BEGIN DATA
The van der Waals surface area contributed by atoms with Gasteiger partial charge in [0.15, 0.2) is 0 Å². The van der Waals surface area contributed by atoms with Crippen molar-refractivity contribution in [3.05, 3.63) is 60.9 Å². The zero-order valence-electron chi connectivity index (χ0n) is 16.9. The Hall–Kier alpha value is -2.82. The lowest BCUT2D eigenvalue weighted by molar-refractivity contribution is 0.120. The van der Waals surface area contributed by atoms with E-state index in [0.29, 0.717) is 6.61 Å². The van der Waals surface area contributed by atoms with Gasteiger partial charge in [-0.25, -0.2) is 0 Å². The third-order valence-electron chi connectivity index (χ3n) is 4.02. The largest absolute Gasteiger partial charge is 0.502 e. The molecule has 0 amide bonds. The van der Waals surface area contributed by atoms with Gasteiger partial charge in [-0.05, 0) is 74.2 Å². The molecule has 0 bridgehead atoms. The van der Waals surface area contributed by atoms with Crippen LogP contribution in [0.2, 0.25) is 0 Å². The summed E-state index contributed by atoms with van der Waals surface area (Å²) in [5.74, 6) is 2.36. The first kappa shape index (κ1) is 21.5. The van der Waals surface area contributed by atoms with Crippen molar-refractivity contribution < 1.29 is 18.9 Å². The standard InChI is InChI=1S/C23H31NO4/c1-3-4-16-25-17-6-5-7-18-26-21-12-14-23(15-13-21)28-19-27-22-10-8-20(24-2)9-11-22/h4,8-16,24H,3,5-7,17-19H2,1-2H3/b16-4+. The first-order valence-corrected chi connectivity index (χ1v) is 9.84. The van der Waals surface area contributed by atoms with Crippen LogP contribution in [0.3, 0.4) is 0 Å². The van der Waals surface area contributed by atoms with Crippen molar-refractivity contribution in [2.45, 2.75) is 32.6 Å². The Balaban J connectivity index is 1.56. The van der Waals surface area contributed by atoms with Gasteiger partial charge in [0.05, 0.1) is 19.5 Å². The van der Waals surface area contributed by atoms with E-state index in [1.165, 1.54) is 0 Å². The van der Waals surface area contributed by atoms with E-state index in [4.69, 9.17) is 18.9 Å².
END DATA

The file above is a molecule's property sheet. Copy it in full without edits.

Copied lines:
The van der Waals surface area contributed by atoms with Gasteiger partial charge in [0.15, 0.2) is 0 Å². The van der Waals surface area contributed by atoms with Crippen molar-refractivity contribution in [3.05, 3.63) is 60.9 Å². The zero-order valence-electron chi connectivity index (χ0n) is 16.9. The Hall–Kier alpha value is -2.82. The lowest BCUT2D eigenvalue weighted by molar-refractivity contribution is 0.120. The van der Waals surface area contributed by atoms with E-state index in [0.29, 0.717) is 6.61 Å². The van der Waals surface area contributed by atoms with Gasteiger partial charge in [-0.25, -0.2) is 0 Å². The third-order valence-electron chi connectivity index (χ3n) is 4.02. The largest absolute Gasteiger partial charge is 0.502 e. The molecule has 0 amide bonds. The van der Waals surface area contributed by atoms with Gasteiger partial charge in [-0.05, 0) is 74.2 Å². The molecule has 0 bridgehead atoms. The van der Waals surface area contributed by atoms with Crippen LogP contribution in [0.2, 0.25) is 0 Å². The summed E-state index contributed by atoms with van der Waals surface area (Å²) in [5.74, 6) is 2.36. The first kappa shape index (κ1) is 21.5. The van der Waals surface area contributed by atoms with Crippen molar-refractivity contribution < 1.29 is 18.9 Å². The standard InChI is InChI=1S/C23H31NO4/c1-3-4-16-25-17-6-5-7-18-26-21-12-14-23(15-13-21)28-19-27-22-10-8-20(24-2)9-11-22/h4,8-16,24H,3,5-7,17-19H2,1-2H3/b16-4+. The first-order valence-corrected chi connectivity index (χ1v) is 9.84. The van der Waals surface area contributed by atoms with Crippen LogP contribution in [0.3, 0.4) is 0 Å². The van der Waals surface area contributed by atoms with Crippen molar-refractivity contribution in [2.45, 2.75) is 32.6 Å². The Balaban J connectivity index is 1.56. The van der Waals surface area contributed by atoms with Gasteiger partial charge in [0.05, 0.1) is 19.5 Å². The van der Waals surface area contributed by atoms with E-state index in [1.165, 1.54) is 0 Å². The van der Waals surface area contributed by atoms with E-state index in [4.69, 9.17) is 18.9 Å².